This is the inaugural season for the Appalachian State Mountaineers in the FBS subdivision of Division 1 football. There is a lot of excitement behind this season as Appalachian State takes its first step into the Sun Belt Conference and begins a new mess of rivalries.
Coach: Scott Satterfield (2nd year, 4-8)
Stadium: Kidd-Brewer Stadium (Capacity- 24,000)
Last Season: 4-8, 4-4 (Southern Conference)
Last year was rough on the Mountaineers as they transitioned from legendary coach Jerry Moore to first year coach Scott Satterfield. The team got off to a slow start early, losing to Montana and North Carolina A&T, but finished strong with wins over ranked teams Georgia Southern and Wofford. They ended the year by winning the last Battle for the Old Mountain Jug over Western Carolina for the near future.
Offense: RichRod spread variant
The Appalachian State Mountaineers installed the RichRod spread when West Virginia began storming teams with it. The offensive change helped lead to three consecutive national titles and made Jerry Moore’s career.
The Rich Rod spread relies on spreading the field to thin out the defense and then using the read option with a mobile quarterback and a good running back. Once the run threat is established, you can go play action. Because it requires the defense to adjust, speed is of the essence.
The heyday of this scheme was the Armanti Edwards years, when the elusive Edwards torched opposing defenses, like that of Michigan in 2007.
Junior quarterback Kameron Bryant was efficient last year with 14 touchdowns and only four interceptions at a 71% completion rate. Hopefully a senior-laden offensive line can adjust to FBS pass rushers to allow him to work.
Bryant will be missing one key component, experienced receivers. His leading returning receiver is actually Marcus Cox, the running back.
The 3-4 defense relies on two things, big defensive linemen capable of going 3 on 5 and rangy outside linebackers capable of bringing the pass rush. Appalachian State had run a 4-3 until last year and the transition was rough, as it often is trying to rebalance your defense with parts that don’t exactly fit. One example of the difficulty was the complete lack of pass rush that the Mountaineers had against Georgia.
Another year into the transition should mean improvement, even if quality of opponent has also risen. The inside backers are supposed to be sideline-to-sideline machines in the 3-4, and there is some experience there with returning backer sophomore John Law. The linebackers are a young group, but they have the advantage of having been picked to play this system.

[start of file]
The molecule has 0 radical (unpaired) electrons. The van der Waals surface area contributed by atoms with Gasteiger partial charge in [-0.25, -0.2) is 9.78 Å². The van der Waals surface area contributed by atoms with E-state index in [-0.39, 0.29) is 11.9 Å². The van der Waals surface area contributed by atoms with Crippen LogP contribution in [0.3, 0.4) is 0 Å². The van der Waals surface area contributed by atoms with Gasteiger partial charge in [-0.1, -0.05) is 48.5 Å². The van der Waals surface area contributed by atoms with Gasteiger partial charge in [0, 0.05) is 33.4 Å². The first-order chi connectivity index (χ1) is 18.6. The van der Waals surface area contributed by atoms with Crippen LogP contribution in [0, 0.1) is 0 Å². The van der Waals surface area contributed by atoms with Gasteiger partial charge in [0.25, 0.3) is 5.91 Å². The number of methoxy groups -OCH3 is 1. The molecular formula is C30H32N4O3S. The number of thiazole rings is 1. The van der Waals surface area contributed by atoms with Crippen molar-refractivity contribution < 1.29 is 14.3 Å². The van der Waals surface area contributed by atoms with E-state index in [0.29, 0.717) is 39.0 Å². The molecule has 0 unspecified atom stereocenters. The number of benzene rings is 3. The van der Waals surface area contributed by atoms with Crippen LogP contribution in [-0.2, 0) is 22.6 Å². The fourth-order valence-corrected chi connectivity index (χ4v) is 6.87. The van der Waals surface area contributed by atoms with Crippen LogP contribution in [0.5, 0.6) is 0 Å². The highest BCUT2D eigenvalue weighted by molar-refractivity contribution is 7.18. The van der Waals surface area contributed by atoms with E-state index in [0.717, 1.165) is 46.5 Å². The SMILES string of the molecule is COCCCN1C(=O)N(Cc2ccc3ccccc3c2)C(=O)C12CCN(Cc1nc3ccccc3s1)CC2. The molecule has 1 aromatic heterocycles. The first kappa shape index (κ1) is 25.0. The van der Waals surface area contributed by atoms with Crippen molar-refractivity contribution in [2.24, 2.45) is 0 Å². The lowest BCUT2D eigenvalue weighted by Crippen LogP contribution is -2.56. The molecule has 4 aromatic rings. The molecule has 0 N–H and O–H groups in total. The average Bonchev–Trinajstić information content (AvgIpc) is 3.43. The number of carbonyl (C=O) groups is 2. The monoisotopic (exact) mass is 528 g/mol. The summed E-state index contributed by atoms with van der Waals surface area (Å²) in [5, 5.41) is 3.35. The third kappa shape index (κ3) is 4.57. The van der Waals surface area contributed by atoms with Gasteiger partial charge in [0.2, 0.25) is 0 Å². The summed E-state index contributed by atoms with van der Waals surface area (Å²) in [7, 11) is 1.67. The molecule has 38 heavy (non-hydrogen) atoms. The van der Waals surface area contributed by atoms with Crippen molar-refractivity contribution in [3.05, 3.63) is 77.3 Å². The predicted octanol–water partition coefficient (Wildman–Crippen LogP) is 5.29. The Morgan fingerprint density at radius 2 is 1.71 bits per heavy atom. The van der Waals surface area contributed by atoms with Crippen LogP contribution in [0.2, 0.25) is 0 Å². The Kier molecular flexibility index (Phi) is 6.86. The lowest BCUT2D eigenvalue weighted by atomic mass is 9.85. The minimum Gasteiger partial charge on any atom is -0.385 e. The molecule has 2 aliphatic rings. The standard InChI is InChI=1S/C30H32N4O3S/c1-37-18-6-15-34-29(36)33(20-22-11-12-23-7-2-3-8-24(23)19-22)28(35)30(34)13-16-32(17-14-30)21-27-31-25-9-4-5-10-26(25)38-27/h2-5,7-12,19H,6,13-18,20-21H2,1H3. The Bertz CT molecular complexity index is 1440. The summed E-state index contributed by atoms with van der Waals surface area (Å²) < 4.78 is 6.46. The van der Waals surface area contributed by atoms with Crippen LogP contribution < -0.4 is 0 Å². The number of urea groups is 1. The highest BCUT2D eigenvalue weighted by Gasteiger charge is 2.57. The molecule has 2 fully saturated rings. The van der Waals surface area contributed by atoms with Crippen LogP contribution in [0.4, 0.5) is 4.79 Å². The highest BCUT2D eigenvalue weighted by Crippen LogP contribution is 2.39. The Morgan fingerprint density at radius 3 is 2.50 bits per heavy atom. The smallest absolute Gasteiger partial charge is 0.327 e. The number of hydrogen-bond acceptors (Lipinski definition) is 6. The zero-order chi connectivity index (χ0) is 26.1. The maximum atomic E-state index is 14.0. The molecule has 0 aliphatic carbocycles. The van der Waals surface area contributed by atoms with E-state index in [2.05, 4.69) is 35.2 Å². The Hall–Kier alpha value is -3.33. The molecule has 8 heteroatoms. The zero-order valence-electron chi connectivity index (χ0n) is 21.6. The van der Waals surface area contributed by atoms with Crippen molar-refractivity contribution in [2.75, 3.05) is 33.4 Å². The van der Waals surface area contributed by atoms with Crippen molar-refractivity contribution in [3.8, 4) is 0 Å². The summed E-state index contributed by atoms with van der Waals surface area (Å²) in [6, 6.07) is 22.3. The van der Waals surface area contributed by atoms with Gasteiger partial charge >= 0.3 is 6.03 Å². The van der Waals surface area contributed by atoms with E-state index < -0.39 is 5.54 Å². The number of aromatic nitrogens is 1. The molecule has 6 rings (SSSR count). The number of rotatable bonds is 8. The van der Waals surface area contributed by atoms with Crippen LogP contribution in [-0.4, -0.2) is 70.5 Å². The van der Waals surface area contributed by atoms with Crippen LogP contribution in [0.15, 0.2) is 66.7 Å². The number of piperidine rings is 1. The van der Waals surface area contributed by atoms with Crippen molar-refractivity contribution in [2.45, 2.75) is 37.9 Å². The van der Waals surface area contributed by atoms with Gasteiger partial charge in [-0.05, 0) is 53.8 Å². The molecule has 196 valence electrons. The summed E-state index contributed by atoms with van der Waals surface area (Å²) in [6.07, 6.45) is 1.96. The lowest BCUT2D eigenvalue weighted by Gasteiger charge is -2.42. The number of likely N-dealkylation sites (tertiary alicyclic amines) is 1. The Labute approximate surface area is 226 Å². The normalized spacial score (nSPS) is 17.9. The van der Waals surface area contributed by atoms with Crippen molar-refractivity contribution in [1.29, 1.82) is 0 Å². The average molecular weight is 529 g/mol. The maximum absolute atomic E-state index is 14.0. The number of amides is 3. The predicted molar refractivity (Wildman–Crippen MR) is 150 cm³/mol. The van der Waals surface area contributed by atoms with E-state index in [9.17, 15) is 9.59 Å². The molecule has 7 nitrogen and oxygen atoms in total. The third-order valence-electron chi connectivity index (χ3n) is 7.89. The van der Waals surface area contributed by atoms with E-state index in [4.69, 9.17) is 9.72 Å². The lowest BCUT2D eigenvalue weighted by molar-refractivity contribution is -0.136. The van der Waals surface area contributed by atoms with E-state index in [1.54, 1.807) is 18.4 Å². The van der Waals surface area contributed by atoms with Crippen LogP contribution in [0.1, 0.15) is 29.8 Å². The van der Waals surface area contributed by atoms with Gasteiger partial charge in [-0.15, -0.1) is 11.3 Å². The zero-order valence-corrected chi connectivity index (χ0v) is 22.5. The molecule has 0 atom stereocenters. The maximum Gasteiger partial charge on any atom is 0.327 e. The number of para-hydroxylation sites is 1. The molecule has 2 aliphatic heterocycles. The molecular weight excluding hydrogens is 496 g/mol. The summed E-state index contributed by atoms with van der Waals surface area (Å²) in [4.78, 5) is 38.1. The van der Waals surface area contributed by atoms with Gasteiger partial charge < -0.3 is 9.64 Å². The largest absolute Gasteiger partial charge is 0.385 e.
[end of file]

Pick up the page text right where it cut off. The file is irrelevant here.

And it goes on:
Bentlee Critcher returns as the punter, and he has been a great punter. He was able to pin the ball inside the 20 at a 51% rate last year. Zach Matics returns as the kickoff kicker. Tony Washington returns to improve on a 4.1 / punt return average.
As a whole, the Mountaineers return 17 starters. That is a good thing.
Player to Watch: Marcus Cox, Sophomore, Running Back, 5’10’ 200 lbs.
How many running backs from North Carolina were named on the Doak Walker Award Watch List? Only one and it was Marcus. The Georgian had a statement year last year with 1,250 rushing yards and 21 touchdowns. These are two freshman Appalachian State records. He scored 128 points last year, which is good for 3rd All-Time at Appalachian State. He also made the 247Sports Freshman All-America team. That was quite a haul for Count Dacula.
Running backs are always instrumental to the success of the RichRod spread, and Cox played that part well last year as a young offense had to grow up around him. He had 43 catches for 558 receiving yards last year and could play an even bigger role in the passing game this year if the wide receivers are not quite ready to emerge. He should be a stat stuffer again this year, and as he goes so goes the offense for Appalachian State.
8/30 – at Michigan
9/20- at Southern Miss
9/25- at Georgia Southern
10/4- South Alabama
10/18- at Troy
11/1- Georgia State
11/8- LA Monroe
11/15- at Arkansas State
11/22- at LA Lafayette
I don’t expect Appalachian State to win any of their road games. The only one that they might pull off is the one against Georgia Southern. On the other hand, I do think Appalachian State will win its home games, losing to either LA Monroe or South Alabama, but not both. So no repeat against Michigan, but a good showing for a team that just stepped into FBS.
Where does that put them in the Sun Belt tower of power? Guess we’ll wait till tomorrow.